The Research Center opened in 2004, providing office space and research facilities for horticulture and forest management and meeting space for scientific research. Global Change, bird migration, insects, amphibians, small mammals, and grassland grazing as well as stream restoration are currently being studied. The cultivation of selected perennial and tree species take place in greenhouses within the complex.
The environmentally friendly and sustainably designed, innovative and award-winning Visitor Center opened to the public in 2005. Designed by William McDonough + Partners of Charlottesville, Virginia and Barnett and Bagley Architects of Lexington, it was conceived as a "building like a tree" with pergolas, arbors and living roof, along with other design feature that reflect the ecology of Kentucky, created to connect to its sense of place. It has received numerous awards including the Platinum level of the LEED certification program.
The Intergenerational Grisby Shelter
Located in the Children's Play Garden, five structures support large, living green roof boxes while providing seating, shelter and shade. Their contemporary design incorporates columns made from recycled trees found within the forest.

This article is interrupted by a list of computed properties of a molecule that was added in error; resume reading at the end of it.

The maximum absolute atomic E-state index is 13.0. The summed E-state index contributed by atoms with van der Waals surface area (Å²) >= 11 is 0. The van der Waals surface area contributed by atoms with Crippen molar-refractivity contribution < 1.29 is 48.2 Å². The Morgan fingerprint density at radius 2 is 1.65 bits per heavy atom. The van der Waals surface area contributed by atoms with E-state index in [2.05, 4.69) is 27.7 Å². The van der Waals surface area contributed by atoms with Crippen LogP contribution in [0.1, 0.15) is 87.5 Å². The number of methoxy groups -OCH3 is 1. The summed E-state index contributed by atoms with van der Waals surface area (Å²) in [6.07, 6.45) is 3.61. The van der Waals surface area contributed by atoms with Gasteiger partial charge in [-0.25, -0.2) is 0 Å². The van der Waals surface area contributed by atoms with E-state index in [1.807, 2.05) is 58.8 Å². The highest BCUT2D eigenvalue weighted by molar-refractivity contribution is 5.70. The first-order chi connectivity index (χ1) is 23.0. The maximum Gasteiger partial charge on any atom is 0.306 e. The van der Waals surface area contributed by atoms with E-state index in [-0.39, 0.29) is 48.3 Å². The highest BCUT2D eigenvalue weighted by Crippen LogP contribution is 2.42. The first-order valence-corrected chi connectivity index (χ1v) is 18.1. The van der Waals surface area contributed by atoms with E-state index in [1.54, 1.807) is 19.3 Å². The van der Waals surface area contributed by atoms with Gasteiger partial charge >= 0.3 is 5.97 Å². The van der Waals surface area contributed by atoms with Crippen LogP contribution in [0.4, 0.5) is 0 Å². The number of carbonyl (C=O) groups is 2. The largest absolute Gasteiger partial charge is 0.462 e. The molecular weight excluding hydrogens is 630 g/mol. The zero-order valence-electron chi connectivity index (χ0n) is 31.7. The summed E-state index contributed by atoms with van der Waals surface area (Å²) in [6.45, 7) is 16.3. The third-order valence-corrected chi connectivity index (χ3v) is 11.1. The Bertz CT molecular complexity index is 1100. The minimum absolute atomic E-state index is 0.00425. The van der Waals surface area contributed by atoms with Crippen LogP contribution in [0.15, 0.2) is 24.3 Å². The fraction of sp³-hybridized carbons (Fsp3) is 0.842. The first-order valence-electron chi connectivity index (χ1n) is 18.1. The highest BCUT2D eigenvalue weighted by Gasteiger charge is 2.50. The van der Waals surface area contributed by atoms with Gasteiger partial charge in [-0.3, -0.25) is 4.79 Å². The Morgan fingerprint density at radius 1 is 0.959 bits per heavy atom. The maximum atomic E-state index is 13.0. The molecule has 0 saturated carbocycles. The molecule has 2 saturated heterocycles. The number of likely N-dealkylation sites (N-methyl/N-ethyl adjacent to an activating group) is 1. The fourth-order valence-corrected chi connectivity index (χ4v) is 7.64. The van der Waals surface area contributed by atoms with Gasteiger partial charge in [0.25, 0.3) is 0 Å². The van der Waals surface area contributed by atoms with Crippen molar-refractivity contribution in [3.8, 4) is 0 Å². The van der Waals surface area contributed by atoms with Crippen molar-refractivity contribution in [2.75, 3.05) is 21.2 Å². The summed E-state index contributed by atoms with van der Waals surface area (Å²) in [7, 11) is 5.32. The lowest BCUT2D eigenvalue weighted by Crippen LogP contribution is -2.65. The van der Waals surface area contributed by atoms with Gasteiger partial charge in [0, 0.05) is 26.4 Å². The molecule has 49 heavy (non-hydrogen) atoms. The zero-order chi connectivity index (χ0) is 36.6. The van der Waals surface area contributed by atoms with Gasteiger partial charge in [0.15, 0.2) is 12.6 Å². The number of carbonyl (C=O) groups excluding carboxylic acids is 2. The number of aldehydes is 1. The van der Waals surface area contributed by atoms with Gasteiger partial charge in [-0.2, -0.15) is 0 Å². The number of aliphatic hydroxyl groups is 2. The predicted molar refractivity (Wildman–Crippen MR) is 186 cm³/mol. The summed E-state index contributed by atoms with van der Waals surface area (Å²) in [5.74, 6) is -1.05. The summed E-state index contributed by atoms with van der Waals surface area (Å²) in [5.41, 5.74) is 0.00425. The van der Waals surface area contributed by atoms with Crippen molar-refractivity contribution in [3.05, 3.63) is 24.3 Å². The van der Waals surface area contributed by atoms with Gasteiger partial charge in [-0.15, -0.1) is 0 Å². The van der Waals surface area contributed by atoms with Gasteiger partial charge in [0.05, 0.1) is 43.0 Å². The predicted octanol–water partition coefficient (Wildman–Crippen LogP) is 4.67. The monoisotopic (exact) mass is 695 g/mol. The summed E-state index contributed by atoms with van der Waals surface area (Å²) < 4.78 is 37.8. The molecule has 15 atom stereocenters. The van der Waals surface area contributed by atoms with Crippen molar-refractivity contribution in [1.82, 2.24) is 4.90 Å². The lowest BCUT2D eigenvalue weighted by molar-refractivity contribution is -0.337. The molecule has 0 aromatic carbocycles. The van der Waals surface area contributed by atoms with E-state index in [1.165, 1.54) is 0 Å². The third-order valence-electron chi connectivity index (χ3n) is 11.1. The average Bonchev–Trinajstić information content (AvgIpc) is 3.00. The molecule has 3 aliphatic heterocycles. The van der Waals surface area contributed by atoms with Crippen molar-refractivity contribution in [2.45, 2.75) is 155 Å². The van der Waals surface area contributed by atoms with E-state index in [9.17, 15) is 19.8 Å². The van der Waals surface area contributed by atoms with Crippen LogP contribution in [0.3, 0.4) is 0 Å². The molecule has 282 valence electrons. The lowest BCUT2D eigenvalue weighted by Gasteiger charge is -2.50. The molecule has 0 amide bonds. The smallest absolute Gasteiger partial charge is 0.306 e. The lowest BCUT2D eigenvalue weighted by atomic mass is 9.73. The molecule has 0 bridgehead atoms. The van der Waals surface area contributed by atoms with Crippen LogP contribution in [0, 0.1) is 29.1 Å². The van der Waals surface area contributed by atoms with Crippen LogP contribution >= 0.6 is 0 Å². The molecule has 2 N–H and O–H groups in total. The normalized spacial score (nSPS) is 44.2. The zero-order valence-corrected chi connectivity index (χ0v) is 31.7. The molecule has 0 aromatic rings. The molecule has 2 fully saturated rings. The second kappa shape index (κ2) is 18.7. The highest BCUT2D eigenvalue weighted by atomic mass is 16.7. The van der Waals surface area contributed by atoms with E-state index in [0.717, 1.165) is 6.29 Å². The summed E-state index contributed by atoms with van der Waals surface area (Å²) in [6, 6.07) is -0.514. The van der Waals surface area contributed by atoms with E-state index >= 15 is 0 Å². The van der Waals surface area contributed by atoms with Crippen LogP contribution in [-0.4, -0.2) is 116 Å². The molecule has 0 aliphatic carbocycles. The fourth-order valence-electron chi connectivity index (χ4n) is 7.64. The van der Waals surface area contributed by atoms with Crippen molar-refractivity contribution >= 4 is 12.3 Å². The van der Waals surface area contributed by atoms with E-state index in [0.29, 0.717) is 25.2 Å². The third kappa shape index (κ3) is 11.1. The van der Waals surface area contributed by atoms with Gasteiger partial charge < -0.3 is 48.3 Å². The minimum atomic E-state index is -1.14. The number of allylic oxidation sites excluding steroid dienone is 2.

Bernheim Fire Lookout was constructed in 1929 by the Kentucky Division of Forestry. It is a 48' tall Aemotor tower with a 7'x7' metal cab. The lookout was regularly staffed until 1980. In 1986 it was used to monitor a wild fire. It was designated as a historical lookout on April 22, 1998 by the National Historical Lookout Register. Restoration and management is now handled by the Bernheim Foundation with help from the local community and the University of Kentucky.
Art in Nature
The Art in Nature program provides a vital platform for artistic experimentation and curious exploration that becomes a part of the entire ecosystem of Bernheim and inspires our deep connections with nature, often providing a visitor with a sense of discovery. Its programs include the Artist in Residence Program, Sited @ Bernheim, Local Use by Local Artists and CONNECT. In addition, the following sculptures have been donated to Bernheim throughout its history:
- Snake Hollow by Patrick Dougherty, 2012 – Patrick Dougherty's environmentally friendly sculpture alludes to the myths of snakes and labyrinths. This primitive building material and method is utilized as the artist created this engaging sculptural installation. The artist, with the aid of over 50 volunteers, created this piece over a three-week period in April 2012. Constructed solely out of willow saplings, the weaving of branches creates an effortless effect as if the form has grown naturally within its setting. It will last two years before being chipped up and returned to the earth. This is the first Sited @ Bernheim project. These projects will occur every two years.